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A view of the Security Council as it unanimously adopts resolution 1967 (2011), authorizing the deployment of an additional 2,000 troops for the United Nations Operation Côte d’Ivoire (UNOCI). UN Photo/John McIlwaine
A view of the Security Council as it unanimously adopts resolution 1967 (2011), authorizing the deployment of an additional 2,000 troops for the United Nations Operation Côte d’Ivoire (UNOCI). UN Photo/John McIlwaine

General Announcements - January 21, 2011

UN Advisers Luck and Deng Gravely Concerned About Côte d'Ivoire

While the UN Security Council voted on January 19, 2011 to bolster the UN peacekeeping force in the tense West African country by providing an additional 2,000 peacekeepers, UN Secretary-General Special Advisers Francis Deng and Edward C. Luck said in a joint statement, "We remain gravely concerned about the possibility of genocide, crimes against humanity, war crimes and ethnic cleansing” in Côte d'Ivoire.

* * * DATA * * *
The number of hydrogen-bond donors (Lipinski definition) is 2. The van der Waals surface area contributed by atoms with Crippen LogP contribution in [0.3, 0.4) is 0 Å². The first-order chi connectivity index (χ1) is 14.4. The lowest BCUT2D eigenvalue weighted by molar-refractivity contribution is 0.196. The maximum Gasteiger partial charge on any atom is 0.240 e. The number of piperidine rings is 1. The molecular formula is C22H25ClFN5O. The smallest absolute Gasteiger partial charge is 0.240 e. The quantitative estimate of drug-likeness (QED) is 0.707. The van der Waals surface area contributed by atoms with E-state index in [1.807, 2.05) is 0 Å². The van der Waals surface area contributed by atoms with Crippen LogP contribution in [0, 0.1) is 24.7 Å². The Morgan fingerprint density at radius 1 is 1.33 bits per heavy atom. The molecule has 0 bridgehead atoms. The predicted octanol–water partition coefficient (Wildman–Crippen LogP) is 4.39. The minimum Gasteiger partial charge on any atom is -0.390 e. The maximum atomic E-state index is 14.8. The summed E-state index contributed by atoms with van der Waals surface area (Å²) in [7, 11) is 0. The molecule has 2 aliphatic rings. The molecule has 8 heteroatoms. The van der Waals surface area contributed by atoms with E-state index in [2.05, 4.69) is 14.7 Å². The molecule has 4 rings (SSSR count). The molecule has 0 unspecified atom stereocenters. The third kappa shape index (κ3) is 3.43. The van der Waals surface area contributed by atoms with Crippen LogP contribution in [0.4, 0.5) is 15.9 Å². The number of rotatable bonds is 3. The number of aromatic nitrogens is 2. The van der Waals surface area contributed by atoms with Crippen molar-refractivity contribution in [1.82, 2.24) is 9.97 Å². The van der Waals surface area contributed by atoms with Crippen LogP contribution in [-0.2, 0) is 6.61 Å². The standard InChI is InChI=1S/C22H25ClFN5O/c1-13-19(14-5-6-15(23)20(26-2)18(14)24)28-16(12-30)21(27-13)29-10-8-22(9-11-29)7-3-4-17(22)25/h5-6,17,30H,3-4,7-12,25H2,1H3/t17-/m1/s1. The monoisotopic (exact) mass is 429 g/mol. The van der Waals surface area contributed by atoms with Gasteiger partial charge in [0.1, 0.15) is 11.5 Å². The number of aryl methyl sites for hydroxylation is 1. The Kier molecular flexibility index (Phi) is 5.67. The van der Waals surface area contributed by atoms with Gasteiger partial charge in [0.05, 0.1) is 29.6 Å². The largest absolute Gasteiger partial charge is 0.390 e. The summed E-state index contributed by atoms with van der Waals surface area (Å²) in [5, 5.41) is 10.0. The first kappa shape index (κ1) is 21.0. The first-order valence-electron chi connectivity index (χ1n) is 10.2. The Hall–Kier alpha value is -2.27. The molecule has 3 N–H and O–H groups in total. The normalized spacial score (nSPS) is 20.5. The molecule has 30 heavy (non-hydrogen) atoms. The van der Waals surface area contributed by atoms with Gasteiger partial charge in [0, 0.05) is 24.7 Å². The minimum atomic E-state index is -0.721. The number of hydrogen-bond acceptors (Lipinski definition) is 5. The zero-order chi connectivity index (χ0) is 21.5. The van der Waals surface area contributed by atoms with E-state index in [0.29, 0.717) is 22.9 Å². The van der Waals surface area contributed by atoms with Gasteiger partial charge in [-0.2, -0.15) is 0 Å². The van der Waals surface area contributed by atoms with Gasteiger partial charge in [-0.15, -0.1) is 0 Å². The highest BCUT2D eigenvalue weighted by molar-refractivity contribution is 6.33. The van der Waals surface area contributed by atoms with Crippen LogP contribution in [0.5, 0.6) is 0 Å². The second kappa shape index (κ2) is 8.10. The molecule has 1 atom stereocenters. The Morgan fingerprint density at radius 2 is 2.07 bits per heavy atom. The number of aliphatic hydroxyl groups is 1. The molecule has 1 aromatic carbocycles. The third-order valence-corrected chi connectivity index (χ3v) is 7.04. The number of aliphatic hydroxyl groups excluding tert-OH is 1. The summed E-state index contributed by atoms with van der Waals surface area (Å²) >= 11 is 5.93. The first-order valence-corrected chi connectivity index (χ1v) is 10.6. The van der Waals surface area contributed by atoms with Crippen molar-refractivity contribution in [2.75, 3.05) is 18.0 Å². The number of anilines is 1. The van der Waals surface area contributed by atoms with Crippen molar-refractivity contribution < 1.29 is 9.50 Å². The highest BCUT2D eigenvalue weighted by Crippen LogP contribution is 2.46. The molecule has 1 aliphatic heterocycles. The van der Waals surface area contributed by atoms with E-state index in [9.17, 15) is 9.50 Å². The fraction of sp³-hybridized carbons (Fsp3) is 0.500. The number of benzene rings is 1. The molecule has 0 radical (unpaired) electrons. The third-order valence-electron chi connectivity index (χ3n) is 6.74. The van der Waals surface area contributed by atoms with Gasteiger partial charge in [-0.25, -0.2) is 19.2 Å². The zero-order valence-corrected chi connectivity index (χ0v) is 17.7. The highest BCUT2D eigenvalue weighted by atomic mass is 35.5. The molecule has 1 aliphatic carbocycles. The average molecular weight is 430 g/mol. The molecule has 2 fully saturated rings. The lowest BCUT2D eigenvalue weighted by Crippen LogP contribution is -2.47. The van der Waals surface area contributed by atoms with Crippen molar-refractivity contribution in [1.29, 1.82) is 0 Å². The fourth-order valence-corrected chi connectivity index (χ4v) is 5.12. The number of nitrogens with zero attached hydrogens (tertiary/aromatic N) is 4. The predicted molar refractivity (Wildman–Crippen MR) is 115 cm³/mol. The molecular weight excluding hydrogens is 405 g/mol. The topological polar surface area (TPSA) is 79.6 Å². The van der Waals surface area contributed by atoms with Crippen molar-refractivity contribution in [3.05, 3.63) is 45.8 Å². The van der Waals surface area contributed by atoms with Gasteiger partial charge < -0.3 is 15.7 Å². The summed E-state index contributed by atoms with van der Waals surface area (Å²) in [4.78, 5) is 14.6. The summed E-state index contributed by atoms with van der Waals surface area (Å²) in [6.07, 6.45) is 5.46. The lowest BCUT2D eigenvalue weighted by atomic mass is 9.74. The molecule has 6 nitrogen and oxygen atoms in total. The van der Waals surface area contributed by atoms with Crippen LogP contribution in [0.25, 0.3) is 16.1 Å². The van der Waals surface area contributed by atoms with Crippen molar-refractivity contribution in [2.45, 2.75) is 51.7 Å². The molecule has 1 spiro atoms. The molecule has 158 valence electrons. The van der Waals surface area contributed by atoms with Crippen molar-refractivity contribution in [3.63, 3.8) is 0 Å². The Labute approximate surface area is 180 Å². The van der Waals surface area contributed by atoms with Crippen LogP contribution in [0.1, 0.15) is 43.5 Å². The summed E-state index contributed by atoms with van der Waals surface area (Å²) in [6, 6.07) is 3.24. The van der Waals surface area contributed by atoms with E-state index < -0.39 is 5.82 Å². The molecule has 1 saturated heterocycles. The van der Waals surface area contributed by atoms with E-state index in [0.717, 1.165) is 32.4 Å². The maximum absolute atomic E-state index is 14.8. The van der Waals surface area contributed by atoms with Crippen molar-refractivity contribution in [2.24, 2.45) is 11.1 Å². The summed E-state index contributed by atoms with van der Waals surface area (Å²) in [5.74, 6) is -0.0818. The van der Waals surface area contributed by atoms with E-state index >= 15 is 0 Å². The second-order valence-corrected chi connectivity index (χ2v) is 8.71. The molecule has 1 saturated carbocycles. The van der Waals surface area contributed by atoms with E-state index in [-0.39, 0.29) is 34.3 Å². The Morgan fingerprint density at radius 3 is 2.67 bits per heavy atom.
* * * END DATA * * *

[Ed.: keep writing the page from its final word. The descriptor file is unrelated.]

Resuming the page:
An article by Colum Lynch in the Washington Post reported that Mr. Deng and Dr. Luck, who is also the Senior Vice President for Research and Programs at the International Peace Institute, "were worried about a spike in ethnically charged hate speech and about 'allegations that the armed forces and militia groups that back opposing camps in the current political crisis are arming ethnic groups allied to each camp.'"

According to Mr. Lynch's article, UN officials have warned that the ethnically divided country—which emerged only seven years ago from a bloody civil conflict between Prime Minister Laurent Gbagbo's army and rebel forces—could return to war.

Read Washington Post article

 Read December 29, 2010 statement from Francis Deng and Dr. Edward C. Luck on the situation in Cote d'Ivoire

 
 

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